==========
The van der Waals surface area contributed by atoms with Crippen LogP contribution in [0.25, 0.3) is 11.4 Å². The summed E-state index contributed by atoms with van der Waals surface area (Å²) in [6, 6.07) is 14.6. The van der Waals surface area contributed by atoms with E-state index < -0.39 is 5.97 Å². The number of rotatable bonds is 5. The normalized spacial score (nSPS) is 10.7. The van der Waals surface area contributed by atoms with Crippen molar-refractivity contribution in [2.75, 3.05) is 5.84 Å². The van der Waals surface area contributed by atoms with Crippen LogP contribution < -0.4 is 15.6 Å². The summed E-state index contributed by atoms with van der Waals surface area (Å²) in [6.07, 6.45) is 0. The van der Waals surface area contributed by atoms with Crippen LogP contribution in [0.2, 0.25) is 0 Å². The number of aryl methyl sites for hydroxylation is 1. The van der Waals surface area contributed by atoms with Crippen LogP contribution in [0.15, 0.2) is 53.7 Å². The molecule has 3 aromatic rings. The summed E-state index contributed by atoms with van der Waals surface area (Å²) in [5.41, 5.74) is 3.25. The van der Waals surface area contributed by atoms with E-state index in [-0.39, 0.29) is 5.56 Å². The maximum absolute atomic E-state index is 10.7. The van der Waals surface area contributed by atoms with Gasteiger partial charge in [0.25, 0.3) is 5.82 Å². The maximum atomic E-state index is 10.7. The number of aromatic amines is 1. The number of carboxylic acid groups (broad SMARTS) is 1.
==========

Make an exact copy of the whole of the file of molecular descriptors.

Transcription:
The van der Waals surface area contributed by atoms with Crippen LogP contribution in [0.25, 0.3) is 11.4 Å². The summed E-state index contributed by atoms with van der Waals surface area (Å²) in [6, 6.07) is 14.6. The van der Waals surface area contributed by atoms with E-state index < -0.39 is 5.97 Å². The number of rotatable bonds is 5. The normalized spacial score (nSPS) is 10.7. The van der Waals surface area contributed by atoms with Crippen molar-refractivity contribution in [2.75, 3.05) is 5.84 Å². The van der Waals surface area contributed by atoms with Crippen LogP contribution < -0.4 is 15.6 Å². The summed E-state index contributed by atoms with van der Waals surface area (Å²) in [6.07, 6.45) is 0. The van der Waals surface area contributed by atoms with Crippen LogP contribution in [0.2, 0.25) is 0 Å². The number of aryl methyl sites for hydroxylation is 1. The van der Waals surface area contributed by atoms with Crippen LogP contribution in [0.15, 0.2) is 53.7 Å². The molecule has 3 aromatic rings. The summed E-state index contributed by atoms with van der Waals surface area (Å²) in [5.41, 5.74) is 3.25. The van der Waals surface area contributed by atoms with E-state index in [-0.39, 0.29) is 5.56 Å². The maximum absolute atomic E-state index is 10.7. The van der Waals surface area contributed by atoms with Gasteiger partial charge in [0.25, 0.3) is 5.82 Å². The maximum atomic E-state index is 10.7. The number of aromatic amines is 1. The number of carboxylic acid groups (broad SMARTS) is 1.